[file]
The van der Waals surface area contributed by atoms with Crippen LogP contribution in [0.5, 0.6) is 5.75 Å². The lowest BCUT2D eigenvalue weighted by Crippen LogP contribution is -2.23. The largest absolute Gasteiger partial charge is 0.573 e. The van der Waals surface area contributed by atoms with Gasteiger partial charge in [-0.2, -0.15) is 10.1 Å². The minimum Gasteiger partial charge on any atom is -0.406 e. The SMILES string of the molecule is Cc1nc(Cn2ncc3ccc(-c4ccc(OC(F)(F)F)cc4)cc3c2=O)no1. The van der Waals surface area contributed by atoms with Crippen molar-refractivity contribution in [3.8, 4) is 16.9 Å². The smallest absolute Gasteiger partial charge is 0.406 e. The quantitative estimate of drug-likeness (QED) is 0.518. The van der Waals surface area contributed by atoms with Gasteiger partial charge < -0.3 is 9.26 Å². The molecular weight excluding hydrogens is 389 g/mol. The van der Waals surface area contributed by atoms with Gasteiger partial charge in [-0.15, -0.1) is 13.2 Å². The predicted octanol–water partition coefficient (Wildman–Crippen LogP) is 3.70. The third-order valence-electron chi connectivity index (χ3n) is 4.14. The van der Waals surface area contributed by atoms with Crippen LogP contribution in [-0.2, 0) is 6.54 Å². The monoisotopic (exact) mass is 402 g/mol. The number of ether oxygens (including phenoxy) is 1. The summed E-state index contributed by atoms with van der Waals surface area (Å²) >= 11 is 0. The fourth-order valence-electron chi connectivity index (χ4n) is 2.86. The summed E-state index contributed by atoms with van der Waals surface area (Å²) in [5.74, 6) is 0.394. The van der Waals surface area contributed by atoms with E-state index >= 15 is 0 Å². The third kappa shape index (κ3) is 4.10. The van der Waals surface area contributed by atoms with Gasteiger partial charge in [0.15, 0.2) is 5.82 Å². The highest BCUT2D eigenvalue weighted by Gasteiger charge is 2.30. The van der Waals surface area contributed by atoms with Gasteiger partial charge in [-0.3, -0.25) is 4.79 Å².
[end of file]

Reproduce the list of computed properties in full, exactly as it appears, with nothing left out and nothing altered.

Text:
The van der Waals surface area contributed by atoms with Crippen LogP contribution in [0.5, 0.6) is 5.75 Å². The lowest BCUT2D eigenvalue weighted by Crippen LogP contribution is -2.23. The largest absolute Gasteiger partial charge is 0.573 e. The van der Waals surface area contributed by atoms with Gasteiger partial charge in [-0.2, -0.15) is 10.1 Å². The minimum Gasteiger partial charge on any atom is -0.406 e. The SMILES string of the molecule is Cc1nc(Cn2ncc3ccc(-c4ccc(OC(F)(F)F)cc4)cc3c2=O)no1. The van der Waals surface area contributed by atoms with Crippen molar-refractivity contribution in [3.8, 4) is 16.9 Å². The smallest absolute Gasteiger partial charge is 0.406 e. The quantitative estimate of drug-likeness (QED) is 0.518. The van der Waals surface area contributed by atoms with Gasteiger partial charge < -0.3 is 9.26 Å². The molecular weight excluding hydrogens is 389 g/mol. The van der Waals surface area contributed by atoms with Gasteiger partial charge in [-0.15, -0.1) is 13.2 Å². The predicted octanol–water partition coefficient (Wildman–Crippen LogP) is 3.70. The third-order valence-electron chi connectivity index (χ3n) is 4.14. The van der Waals surface area contributed by atoms with Crippen LogP contribution in [-0.2, 0) is 6.54 Å². The monoisotopic (exact) mass is 402 g/mol. The number of ether oxygens (including phenoxy) is 1. The summed E-state index contributed by atoms with van der Waals surface area (Å²) >= 11 is 0. The fourth-order valence-electron chi connectivity index (χ4n) is 2.86. The summed E-state index contributed by atoms with van der Waals surface area (Å²) in [5.74, 6) is 0.394. The van der Waals surface area contributed by atoms with E-state index >= 15 is 0 Å². The third kappa shape index (κ3) is 4.10. The van der Waals surface area contributed by atoms with Gasteiger partial charge in [0.15, 0.2) is 5.82 Å². The highest BCUT2D eigenvalue weighted by Gasteiger charge is 2.30. The van der Waals surface area contributed by atoms with Gasteiger partial charge in [-0.3, -0.25) is 4.79 Å².